July 20, 2014 | Panayoti Kelaidis, Senior Curator & Director of Outreach

Hydrang 1Hydrangea quercifolia

This time of year I am amazed to see spectacular mounds of Hydrangea 'Annabelle' glowing around the metro area. That is one cultivar that has certainly made its mark, although one doesn't see quite as many of them as you would in a more humid part of the country. I've noticed a few other sorts here and there--including small plants of the blue species (I think the jury is still out on these when it comes to our climate however.). There is one particularly striking hydrangea that has really proven its mettle for many, many years at Denver Botanic Gardens. The Oakleaf Hydrangea (according to the USDA) is restricted to just the eight southeastern-most states, and yet the plants shown above have persisted in a dense stand of English Ivy alongside Denver Botanic Gardens' Waring House for nearly 30 years.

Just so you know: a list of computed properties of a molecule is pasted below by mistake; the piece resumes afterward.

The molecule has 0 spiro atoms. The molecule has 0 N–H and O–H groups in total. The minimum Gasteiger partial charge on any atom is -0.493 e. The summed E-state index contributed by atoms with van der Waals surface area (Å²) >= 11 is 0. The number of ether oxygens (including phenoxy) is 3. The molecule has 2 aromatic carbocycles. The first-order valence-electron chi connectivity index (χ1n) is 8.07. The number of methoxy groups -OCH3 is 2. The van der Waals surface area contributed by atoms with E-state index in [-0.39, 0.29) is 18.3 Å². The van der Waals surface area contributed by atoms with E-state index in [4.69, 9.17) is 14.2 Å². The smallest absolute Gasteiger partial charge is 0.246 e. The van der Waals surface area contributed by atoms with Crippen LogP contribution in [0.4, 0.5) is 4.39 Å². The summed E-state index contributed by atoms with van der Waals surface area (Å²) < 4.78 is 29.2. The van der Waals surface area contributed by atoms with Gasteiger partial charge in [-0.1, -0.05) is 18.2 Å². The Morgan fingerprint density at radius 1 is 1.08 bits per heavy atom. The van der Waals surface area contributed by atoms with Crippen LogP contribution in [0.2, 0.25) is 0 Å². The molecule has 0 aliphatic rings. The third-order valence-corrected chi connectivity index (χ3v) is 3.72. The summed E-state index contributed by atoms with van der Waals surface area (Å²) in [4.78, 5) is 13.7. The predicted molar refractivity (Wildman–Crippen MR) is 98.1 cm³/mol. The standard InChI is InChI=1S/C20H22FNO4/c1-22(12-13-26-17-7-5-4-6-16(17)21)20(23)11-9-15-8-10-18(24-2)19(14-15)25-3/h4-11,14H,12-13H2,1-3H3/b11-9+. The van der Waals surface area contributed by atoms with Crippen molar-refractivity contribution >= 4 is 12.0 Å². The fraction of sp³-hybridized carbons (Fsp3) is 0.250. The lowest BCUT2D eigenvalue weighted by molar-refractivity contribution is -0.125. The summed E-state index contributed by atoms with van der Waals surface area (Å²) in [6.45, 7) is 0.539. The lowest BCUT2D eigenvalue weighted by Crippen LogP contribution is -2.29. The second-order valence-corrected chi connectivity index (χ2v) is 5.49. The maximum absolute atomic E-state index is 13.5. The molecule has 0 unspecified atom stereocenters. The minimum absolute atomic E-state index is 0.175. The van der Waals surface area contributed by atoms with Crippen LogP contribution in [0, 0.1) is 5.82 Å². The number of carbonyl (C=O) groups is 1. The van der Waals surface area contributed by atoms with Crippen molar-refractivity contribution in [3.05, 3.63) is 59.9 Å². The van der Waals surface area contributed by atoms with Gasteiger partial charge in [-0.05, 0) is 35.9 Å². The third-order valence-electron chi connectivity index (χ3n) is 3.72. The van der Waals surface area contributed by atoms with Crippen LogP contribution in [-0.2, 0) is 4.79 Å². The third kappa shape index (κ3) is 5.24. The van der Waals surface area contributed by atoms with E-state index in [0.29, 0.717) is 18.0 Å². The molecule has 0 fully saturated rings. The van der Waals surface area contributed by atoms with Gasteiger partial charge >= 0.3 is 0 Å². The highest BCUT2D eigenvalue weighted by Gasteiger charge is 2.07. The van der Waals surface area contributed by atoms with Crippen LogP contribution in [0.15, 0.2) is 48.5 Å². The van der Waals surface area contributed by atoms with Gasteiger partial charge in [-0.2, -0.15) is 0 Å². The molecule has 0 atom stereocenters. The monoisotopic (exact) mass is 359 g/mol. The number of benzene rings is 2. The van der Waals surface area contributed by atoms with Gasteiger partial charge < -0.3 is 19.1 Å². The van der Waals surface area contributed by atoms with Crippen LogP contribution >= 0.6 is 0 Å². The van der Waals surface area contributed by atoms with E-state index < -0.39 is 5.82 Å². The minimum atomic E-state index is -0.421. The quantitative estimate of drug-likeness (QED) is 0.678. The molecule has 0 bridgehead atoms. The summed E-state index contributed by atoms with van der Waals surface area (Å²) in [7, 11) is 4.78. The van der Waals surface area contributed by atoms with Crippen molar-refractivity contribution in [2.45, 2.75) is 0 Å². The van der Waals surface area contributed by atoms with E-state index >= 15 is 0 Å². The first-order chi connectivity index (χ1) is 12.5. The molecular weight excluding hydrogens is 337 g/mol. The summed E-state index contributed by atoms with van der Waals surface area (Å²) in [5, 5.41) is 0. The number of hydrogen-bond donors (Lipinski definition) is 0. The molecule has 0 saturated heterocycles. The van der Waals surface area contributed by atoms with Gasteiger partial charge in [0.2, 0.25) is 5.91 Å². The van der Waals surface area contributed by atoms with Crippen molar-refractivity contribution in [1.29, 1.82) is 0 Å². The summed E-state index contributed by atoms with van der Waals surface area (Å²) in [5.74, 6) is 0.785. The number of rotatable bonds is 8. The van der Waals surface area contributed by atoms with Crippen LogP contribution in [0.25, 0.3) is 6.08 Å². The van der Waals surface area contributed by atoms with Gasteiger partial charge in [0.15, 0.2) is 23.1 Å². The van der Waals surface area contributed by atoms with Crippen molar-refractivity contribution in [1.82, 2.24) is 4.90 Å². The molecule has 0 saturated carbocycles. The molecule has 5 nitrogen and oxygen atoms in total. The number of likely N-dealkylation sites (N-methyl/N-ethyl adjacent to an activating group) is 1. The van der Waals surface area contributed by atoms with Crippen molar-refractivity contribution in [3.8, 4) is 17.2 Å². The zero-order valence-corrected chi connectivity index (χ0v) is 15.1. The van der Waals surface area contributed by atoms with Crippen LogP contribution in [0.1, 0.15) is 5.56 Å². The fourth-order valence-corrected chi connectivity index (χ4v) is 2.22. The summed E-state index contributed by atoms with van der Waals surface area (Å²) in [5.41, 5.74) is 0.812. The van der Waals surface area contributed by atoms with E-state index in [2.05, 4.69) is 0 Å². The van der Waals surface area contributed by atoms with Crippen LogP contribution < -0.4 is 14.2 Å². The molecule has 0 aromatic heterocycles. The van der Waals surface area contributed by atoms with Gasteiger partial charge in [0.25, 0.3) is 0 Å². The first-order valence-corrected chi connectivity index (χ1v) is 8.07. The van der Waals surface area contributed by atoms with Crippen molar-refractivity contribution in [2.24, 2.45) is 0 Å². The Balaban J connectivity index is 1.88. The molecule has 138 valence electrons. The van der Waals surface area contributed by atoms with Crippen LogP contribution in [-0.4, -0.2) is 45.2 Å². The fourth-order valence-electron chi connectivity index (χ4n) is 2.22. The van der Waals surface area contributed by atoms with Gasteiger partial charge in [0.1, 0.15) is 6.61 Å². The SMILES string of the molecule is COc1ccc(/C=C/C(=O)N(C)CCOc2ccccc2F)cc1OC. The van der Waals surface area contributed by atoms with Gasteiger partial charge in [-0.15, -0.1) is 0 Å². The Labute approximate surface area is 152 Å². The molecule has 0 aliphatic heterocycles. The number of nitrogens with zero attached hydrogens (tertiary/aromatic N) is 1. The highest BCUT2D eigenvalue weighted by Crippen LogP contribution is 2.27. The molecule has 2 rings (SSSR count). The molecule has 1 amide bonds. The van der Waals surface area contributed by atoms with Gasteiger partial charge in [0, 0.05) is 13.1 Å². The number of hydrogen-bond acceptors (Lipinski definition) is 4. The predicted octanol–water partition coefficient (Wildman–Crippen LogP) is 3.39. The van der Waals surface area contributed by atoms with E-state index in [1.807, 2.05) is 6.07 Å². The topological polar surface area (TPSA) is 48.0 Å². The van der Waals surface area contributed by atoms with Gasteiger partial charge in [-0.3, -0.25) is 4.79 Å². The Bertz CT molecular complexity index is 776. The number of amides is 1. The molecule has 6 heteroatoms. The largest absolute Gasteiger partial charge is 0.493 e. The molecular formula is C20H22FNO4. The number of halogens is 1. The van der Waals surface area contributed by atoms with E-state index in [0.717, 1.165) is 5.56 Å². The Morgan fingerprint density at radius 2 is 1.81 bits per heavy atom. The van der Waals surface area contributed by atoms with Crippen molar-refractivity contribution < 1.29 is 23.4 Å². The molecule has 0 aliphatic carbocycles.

Hyd 2  Blossoms of the typical wild form

The common wild form has long, graceful flowers that form a bit of a cone shape up to a foot long. Like others in the genus, the fresh flowers are white, but age a lovely soft green. If you cut them and hang them in a cool dry spot, they can make wonderful dry flowers for the winter too!

Hyd 3Hydrangea quercifolia 'Snowflake'

Growing alongside the typical form is a more compact flowered and smaller leaved cultivar that looks a bit more like the Eurasian species. It seems to have fared just as well over the decades, and makes for a nice contrast. All forms of this wonderful shrub turn glorious orange and pink in the fall, reminiscent of their native cousin Jamesia americana, that grows everywhere in our mountains (the only member of the family that does).

Hyd 4 Both cultivars together

Here you can see both cultivars growing alongside one another more clearly. Surely, if they can grow well in this most challenging spot, nearly swamped with thirsty ivy, imagine what it might do in a well prepared spot in your garden with some compost and TLC? We have another handful of cultivars of this wonderful plant elsewhere on our grounds--but not enough! Come to think of it, I have a perfect spot in my garden for one... I better go out and get it before you beat me to the punch!


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